- Jim Cramer says big tech companies, like Facebook, are behind Thursday's market rally.
- Appetite for Domino's Pizza grows. The company posted better-than-expected first quarter earnings Thursday.
- Cramer says Advanced Micro Devices is a buy, but Whirlpool is a sell.
CNBC's Jim Cramer said Dutch Auction, in the next month or so, could help give Whirlpool a short-term boost, marking it a better time for investors to sell.
"I think you should take that opportunity," the "Mad Money" host said Thursday.
Earlier in the week, the company posted a "subpar" earnings quarter, something the Mad Money host said will be difficult to recover from. Perhaps sensing that the share price is too low, Cramer said, the company started a modified Dutch auction tender offering this week: repurchasing $1 billion worth of stock and is willing to pay anywhere from $150 to $170 per share, depending on where the auction ends up.
But Cramer said that's not enough.
"Whirlpool's getting hit by the new steel and aluminum tariffs, which affect nearly everything these guys make," he said. "I think the stock can go a bit higher here if the president issues a lot of exemptions for the steel tariffs next week, but I would sell Whirlpool into that strength. It's just not worth the risk, not in this environment."
It's not just trade and tariffs that are moving the market. Cramer said Thursday's market rally was led by big technology companies.
"It's what can launch a real rally," the host of "Mad Money" said Thursday.
"There's no doubt about it: [Thursday's rally] was lead by FANG," he said. "Facebook gave you such an amazing quarter, moving this $500 billion stock up 9 percent and giving the rest of tech a beautiful halo. And once tech gets rolling, big wheels, this stock creates its own rising tide. It lifts all ships in the sector."
Facebook shares surged 9.1 percent after the company posted better-than-expected earnings and revenue for the first quarter. Amazon also reported better-than-expected earnings Thursday after the bell, up nearly 7 percent. But it wasn't just the technology sector that had a good day. The Dow Jones industrial average closed 239 points higher. The S&P 500 gained 1.1 percent with tech up 2.3 percent. The Nasdaq composite also closed higher at 1.6 percent.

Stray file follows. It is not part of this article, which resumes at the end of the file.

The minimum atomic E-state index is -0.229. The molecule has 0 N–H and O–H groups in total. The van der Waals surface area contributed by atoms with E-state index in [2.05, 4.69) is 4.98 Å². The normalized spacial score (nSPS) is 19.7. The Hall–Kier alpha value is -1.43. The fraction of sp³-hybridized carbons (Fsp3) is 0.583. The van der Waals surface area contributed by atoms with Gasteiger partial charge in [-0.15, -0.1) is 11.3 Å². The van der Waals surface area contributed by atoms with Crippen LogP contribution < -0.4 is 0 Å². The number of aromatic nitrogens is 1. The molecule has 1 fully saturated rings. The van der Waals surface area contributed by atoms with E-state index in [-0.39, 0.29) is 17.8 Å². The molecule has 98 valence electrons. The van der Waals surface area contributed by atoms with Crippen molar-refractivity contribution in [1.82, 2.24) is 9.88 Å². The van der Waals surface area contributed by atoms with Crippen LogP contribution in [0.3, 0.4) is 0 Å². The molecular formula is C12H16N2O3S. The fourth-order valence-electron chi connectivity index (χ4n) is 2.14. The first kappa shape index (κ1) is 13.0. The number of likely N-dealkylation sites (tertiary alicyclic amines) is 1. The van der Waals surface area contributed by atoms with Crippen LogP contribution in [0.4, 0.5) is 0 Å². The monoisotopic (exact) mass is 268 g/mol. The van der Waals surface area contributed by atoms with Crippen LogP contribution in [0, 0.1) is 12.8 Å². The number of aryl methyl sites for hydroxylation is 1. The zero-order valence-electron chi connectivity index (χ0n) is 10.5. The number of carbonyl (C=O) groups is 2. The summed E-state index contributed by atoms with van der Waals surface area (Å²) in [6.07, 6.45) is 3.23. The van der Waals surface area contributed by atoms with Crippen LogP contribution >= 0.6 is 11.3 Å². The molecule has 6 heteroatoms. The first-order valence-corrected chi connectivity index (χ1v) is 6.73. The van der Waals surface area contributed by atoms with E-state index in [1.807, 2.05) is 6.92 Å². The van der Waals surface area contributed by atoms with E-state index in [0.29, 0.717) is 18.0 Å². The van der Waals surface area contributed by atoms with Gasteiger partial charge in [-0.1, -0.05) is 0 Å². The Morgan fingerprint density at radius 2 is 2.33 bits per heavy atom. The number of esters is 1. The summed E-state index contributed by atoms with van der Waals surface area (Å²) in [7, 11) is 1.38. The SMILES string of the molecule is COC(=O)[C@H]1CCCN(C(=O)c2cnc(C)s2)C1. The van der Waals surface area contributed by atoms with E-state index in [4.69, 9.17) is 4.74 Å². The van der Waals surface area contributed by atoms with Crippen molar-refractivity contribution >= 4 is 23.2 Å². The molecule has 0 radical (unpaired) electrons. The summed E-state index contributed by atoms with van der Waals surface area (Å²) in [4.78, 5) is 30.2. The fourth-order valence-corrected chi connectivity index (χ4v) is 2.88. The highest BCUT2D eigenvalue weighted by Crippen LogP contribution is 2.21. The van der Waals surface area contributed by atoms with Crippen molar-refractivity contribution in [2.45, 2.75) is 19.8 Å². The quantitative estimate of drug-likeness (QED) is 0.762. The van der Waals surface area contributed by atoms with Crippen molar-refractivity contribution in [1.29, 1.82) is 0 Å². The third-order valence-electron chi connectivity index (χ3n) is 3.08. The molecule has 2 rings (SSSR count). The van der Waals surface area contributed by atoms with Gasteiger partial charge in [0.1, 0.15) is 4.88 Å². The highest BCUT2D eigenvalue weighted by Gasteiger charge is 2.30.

Cramer said Domino's might just earn the award for best earnings' report of the season.
The pizza company beat revenue expectations Thursday morning by nearly $100 million, at $785 million, compared with $692 million expected. Earning per share was also higher than expected at $2 a share versus $1.77. And, both domestic same-store growth and international same-store growth doubled or nearly doubled.
Overnight the stock jumped from just over $233 to more than $250 — a 7.3 percent increase.
Turns out the right ingredients might lie in new technology, such hotspots and an artificial intelligence natural voice ordering system. The company is currently piloting the voice system in 20 stores. Meanwhile, customers can now order from about 200,000 Hotspots, or non-traditional locales.
Read about Cramer's interview with outgoming CEO Patrick Doyle and incoming CEO Ritch Allison here.
He might be right. Consider this: When Su took over as CEO in late 2014, the then-flailing company was near bankruptcy and had competition in several areas. Intel was the leader in personal computers, including notebooks and desktops. Nvidia had the market cornered in graphics processing units, such as gaming software, data centers and cryptocurrency mining.
Shares of Advanced Micro Devices cost $2 apiece at the end of 2015. Today, it's closer to $10. Even better, the California-based company racked up $1.65 billion in sales this quarter — a 40 percent increase year over year. The computing and graphics segment had a $138 million profit compared with a $21 million loss from a few years ago.
"I think it's fair to say that Su saved AMD from the garbage heap and brought it back to life by fixing the balance sheet and now she has the whole semi-conductor company humming with its gross margin expanding and its earnings on the rise," Cramer said.
Utilities are holding up in the current rising interest-rate environment, even as the 10-year Treasury passed the 3 percent mark.
On Thursday, American Electric Power reported a 2-cent earnings miss off of a 98-cent basis, with slightly better than expected revenue. The stock moved upward as management reiterated its guidance.
Nick Akins, the chairman and CEO of American Electric Power, said the company is benefiting from the new tax policy. In addition, retail is up 1.4 percent, industrials up 2.5 percent and the overall company up 1.5 percent. Akins said the company is also experiencing commercial growth throughout the country.
"In our territory, the central Ohio area is really growing very quickly, obviously the oil and gas territories in Texas as well," he said. "And these are areas where you're seeing deployment of technologies around oil and gas activity, but also in terms of the urban setting, with our Smart Cities project in Columbus, it's been very positive to drive investment and really focus on society being in a much better place."
In Cramer's lightning round, he flew through his take on some callers' favorite stocks:
Arena Pharmaceuticals, Inc.: "We like these special pharmacy [companies]. … This is a good one, too, and so I think you've got a nice spec."
Disclosure: Cramer's charitable trust owns shares of Facebook, Amazon and Alphabet.